If this speculator relies on his expectations regarding the future spot rate to sell his euros and, therefore, sells those euros in the future spot market, he engages in an uncovered interest arbitrage: When a speculator has a forward contract with a predetermined forward rate at which he’ll sell currency in the future, this time he engages in covered interest arbitrage.

If a speculator doesn't have a forward contract to exchange currency at a future date, he just has his expectations regarding the future spot rate and used the future spot market to exchange currency.

Suppose that an American investor wants to make use of the differences in interest rates on the dollar and the euro, as well as the expected change in the dollar–euro exchange rate between now and sometime in the future by putting his money in a euro-denominated security. Therefore, he buys euros today, invests in the security, and, at maturity, sells his euros and converts them into dollars.

The IRP, however, assumes that the speculator gets a forward contract to exchange foreign currency in the future. Having a forward contract doesn’t solve all his problems. Nevertheless, a forward contract can limit a speculator’s exposure to unexpected and potentially large changes in future spot rates.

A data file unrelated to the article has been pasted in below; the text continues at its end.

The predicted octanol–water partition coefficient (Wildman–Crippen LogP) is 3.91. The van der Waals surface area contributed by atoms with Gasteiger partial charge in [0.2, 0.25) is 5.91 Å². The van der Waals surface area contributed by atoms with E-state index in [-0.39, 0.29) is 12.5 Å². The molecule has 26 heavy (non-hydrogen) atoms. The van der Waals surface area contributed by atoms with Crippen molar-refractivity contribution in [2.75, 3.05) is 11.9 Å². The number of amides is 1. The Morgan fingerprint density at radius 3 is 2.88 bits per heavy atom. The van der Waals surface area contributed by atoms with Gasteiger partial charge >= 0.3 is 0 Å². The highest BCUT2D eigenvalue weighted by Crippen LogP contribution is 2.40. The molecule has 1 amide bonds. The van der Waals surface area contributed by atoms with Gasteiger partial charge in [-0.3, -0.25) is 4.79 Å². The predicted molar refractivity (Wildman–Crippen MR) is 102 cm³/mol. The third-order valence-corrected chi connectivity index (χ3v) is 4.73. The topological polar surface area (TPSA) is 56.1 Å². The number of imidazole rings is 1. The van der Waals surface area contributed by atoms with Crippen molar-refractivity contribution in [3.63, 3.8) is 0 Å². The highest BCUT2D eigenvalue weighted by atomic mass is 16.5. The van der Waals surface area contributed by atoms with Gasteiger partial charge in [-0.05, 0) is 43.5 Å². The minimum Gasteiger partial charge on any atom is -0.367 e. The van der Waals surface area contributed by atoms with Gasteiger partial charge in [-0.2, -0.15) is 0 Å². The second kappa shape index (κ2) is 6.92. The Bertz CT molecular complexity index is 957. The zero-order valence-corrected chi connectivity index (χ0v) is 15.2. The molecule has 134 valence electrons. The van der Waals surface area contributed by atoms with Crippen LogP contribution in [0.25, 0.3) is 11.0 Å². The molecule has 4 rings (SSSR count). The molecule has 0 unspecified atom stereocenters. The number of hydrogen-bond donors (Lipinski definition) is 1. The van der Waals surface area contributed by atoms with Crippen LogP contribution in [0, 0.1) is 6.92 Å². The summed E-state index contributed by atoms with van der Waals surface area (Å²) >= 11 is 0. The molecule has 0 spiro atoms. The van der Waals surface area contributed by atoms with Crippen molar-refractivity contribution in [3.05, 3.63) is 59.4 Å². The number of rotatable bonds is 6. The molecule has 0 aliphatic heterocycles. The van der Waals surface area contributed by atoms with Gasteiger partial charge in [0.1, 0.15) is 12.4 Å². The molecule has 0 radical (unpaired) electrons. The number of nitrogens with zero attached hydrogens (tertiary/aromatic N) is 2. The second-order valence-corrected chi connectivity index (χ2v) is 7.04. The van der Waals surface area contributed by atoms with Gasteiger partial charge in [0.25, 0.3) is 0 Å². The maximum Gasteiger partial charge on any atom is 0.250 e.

Now that you know about the difference between uncovered and covered interest arbitrage, when does a speculator makes a profit based on the covered interest rate arbitrage?

In order to think about your profit opportunities using the Interest Rate Parity (IRP) or the covered interest arbitrage, consider calculations of ρ and the IRP-suggested forward rate. ρ is calculated based on the interest rate differential between countries. When you plug your calculated ρ into the forward rate formula, to separate it from the bank’s forward rate, you call it the IRP-suggested forward rate.

Suppose you collect data about the relevant interest rates and the spot exchange rate. You go to the bank and ask about its forward rate. If the IRP-suggested forward rate is the same as the bank’s forward rate, the IRP holds; neither domestic nor foreign investors have an opportunity to engage in covered interest arbitrage and make profits.

In other words, neither investor can use covered interest arbitrage to enjoy higher returns than the ones provided in their home countries. In this case, the change between the forward rate and the spot rate offsets the interest rate differential between two countries.

The IRP does not hold if the bank’s forward rate does not reflect the interest rate differential. In other words, when you go to the bank and ask about its forward rate, its forward rate may be different than the IRP-suggested forward rate. In this case, either you or a foreign speculator can earn excess profits by investing in securities in the other country, but, under normal circumstances, not both of you.